Session 1, CTE (UNH 3030), 2:50 - 3:30 pm.

August, Stephanie - Electrical Engineering and Computer Science
Developing iPhone apps to Support Student Learning (with Todd Shoepe)
iEnergy™ is a free iPhone application created through the 2011 LMU Academic Technology grant to support nutrition education. The application facilitates both nutritive and portion-size education in a real-time, individualized context. Users journal food intakes throughout the day by capturing images with their phones which are uploaded along with additional textual information to a remote database. Instructors and research assistants can then access these entries via a web portal to complete nutrient analyses which are then relayed back to the user. The iEnergy™ application has the potential to increase the accuracy of dietary analysis by reducing the reliance of participant memory and inexperience with portion sizes.
Session 1, CTE (UNH 3030), 2:00 - 2:40 pm.


Brewer, Elizabeth - Specialized Programs in Urban Education
#TeachingWithTwitter: Trending, teaching, and tweeting to generate discussion
Although used widely for socialization and productivity, educational social media use often falls flat in the classroom. Twitter, a social networking and micro-blogging tool, is one of the easiest to introduce and use with students across content areas and specializations. Learn about its functionality, features, and classroom uses as we discuss how this tool improves and sustains course discussions.
Session 2, Marymount Center (UNH 3002), 2:50 - 3:30 pm.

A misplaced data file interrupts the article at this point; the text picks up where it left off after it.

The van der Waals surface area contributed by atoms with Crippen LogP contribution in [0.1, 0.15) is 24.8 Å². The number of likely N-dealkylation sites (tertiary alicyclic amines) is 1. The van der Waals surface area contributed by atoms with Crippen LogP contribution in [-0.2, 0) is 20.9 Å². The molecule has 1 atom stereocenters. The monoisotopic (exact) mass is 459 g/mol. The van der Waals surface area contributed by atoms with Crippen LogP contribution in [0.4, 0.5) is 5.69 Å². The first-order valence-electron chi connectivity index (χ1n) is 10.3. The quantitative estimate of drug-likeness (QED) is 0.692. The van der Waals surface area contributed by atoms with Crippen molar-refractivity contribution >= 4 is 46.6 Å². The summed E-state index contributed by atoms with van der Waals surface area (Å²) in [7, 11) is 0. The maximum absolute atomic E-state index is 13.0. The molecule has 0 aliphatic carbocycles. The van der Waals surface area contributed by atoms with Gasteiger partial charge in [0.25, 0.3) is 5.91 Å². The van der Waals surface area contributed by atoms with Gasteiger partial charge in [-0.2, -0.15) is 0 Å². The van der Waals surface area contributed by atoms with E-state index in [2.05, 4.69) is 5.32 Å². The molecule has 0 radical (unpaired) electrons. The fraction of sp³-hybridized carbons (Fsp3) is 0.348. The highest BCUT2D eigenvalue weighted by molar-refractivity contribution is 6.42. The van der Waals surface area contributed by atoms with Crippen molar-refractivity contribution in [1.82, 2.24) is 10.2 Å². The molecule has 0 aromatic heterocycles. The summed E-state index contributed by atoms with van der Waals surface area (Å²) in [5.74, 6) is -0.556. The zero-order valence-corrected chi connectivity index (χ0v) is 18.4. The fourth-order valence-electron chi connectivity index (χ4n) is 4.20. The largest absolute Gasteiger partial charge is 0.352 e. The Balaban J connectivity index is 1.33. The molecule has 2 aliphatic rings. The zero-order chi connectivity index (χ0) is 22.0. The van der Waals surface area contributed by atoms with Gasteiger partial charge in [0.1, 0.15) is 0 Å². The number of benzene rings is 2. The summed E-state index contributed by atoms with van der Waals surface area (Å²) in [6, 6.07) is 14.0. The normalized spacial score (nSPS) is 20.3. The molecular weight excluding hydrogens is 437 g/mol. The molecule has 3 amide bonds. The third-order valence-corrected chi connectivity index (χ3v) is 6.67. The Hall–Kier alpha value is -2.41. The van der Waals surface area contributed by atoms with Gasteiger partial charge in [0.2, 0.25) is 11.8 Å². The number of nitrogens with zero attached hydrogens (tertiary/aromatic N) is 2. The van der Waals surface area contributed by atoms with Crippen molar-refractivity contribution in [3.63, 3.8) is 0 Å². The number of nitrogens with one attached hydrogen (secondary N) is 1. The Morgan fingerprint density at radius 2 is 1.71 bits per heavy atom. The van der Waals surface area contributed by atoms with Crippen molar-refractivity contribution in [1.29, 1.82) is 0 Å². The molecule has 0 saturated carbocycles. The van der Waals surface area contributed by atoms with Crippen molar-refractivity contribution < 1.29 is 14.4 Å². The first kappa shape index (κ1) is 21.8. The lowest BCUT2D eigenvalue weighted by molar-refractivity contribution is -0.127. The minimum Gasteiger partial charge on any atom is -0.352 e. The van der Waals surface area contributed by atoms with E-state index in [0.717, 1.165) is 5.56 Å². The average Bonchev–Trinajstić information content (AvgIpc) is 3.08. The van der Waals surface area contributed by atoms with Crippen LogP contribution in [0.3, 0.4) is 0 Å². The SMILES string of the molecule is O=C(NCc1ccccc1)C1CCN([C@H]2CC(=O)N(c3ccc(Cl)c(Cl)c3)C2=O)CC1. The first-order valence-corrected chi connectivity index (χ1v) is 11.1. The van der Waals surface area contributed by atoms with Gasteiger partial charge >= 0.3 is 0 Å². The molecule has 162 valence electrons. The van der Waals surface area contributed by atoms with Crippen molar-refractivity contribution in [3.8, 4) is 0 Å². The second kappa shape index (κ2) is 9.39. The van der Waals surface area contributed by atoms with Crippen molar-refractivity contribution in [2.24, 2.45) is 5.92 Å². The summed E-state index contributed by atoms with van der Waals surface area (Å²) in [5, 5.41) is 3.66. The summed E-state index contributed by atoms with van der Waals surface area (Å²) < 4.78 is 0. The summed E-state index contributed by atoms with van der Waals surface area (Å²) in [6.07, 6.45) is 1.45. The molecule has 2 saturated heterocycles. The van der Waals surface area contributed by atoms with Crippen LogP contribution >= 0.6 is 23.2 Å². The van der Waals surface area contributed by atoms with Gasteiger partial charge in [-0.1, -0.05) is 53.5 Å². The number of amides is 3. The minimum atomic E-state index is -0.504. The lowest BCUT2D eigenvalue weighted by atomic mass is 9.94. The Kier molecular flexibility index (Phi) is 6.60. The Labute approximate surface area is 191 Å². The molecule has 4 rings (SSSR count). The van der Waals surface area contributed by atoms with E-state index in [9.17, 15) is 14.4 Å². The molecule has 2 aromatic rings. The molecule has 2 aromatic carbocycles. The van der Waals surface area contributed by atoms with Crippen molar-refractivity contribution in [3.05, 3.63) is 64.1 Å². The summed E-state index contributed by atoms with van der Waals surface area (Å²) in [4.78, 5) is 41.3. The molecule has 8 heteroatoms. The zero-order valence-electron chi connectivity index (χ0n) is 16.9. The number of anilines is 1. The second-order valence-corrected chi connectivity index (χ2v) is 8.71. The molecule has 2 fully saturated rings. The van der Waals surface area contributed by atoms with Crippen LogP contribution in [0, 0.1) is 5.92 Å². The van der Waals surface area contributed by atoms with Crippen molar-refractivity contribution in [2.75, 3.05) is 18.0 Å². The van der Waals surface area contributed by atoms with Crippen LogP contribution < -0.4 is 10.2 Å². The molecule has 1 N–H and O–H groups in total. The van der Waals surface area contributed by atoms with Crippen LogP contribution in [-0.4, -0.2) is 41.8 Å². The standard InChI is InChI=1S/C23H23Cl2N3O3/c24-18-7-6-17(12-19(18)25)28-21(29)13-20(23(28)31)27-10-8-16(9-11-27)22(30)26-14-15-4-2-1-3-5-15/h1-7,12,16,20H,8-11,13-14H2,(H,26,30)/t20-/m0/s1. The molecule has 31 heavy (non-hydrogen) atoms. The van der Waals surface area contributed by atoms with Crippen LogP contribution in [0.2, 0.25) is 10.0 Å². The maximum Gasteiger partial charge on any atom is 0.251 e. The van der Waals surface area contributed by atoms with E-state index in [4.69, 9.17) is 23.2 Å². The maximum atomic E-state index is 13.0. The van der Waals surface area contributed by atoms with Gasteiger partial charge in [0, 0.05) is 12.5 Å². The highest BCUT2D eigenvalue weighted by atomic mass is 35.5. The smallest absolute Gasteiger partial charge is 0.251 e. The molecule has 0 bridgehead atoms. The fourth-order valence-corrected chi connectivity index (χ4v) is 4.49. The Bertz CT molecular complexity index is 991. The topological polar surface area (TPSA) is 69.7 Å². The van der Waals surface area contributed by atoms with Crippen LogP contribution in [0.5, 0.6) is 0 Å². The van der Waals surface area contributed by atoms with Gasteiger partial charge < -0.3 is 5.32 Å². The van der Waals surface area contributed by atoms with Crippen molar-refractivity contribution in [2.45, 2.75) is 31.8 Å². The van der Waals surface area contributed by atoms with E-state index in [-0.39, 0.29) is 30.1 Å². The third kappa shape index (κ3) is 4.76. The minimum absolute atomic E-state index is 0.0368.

Colin, Ernesto - Specialized Programs in Urban Education
Micro-Documentaries: Looking, experiencing, reflecting, & understanding
Within the realm of digital storytelling is the documentary film. With increasing access to user friendly filming and editing tools, new generations of students can use visual mediums for research and reflection. This session will showcase excerpts of student-created ethnographic micro-documentary films from teacher education courses at LMU. In addition, the session will report findings from a 2012 study of alumni of the courses that evaluated the impact of the assignment for professional practice and transformational learning.
Session 2, Marymount Center (UNH 3002), 2:50 - 3:30 pm.

Copp, Crista - Information Technology Services
Using Web Conferencing To Make Online Courses Come ALIVE! (with Dave Scozzaro)
Want to teach online? Worried about the loss of 'personalization' by doing so? Come see how using Web Conferencing tools such as WebEx can facilitate creating a community that is every bit as close and engaged as your classroom.
Session 2, Marymount Center (UNH 3002), 2:00 - 2:40 pm.

Eusufzai, Zaki - Economics
Interactive Visualization in Quantitative Courses through a “Lab” Component
Purely quantitative courses can be daunting for those students who are visual learners. In this project I exhibit interactive visual tools that can be used to enhance student learning. While these tools were developed for an Introductory Statistics course, they can be used in any course where numbers are extensively used.
Session 3, eClassroom (UNH 3212), 1:10 - 1:50 pm.

Flambard-Weisbart, Veronique - Modern Languages and Literature
Une Simulation Globale: Belleville-sur-Mer
In this global simulation, students pretend two things: they live somewhere else and are someone else. They live in the Loyola Marymount Virtual University (LMVU) island in Second Life, Belleville-sur-mer. Belleville-sur-mer and the avatars who live there with their local customs, allow students to have authentic interaction in French language and with francophone cultures. Students each create their own French / francophone avatar for whom they choose a name, an identity, and an occupation as dwellers on the island. They describe their avatars in a blog, and in compositions that are read by the rest of the class. Very quickly, a sense of community is born, and interactions on the island become very lively as ideas for the students / avatars to write about are developed: invitations are made, encounters take place, incidents occur on the island and major events in Belleville-sur-mer affect avatars' lives. All this will be a pretext to practice different forms of writing, through individual compositions, and a collaborative detective mini-novel.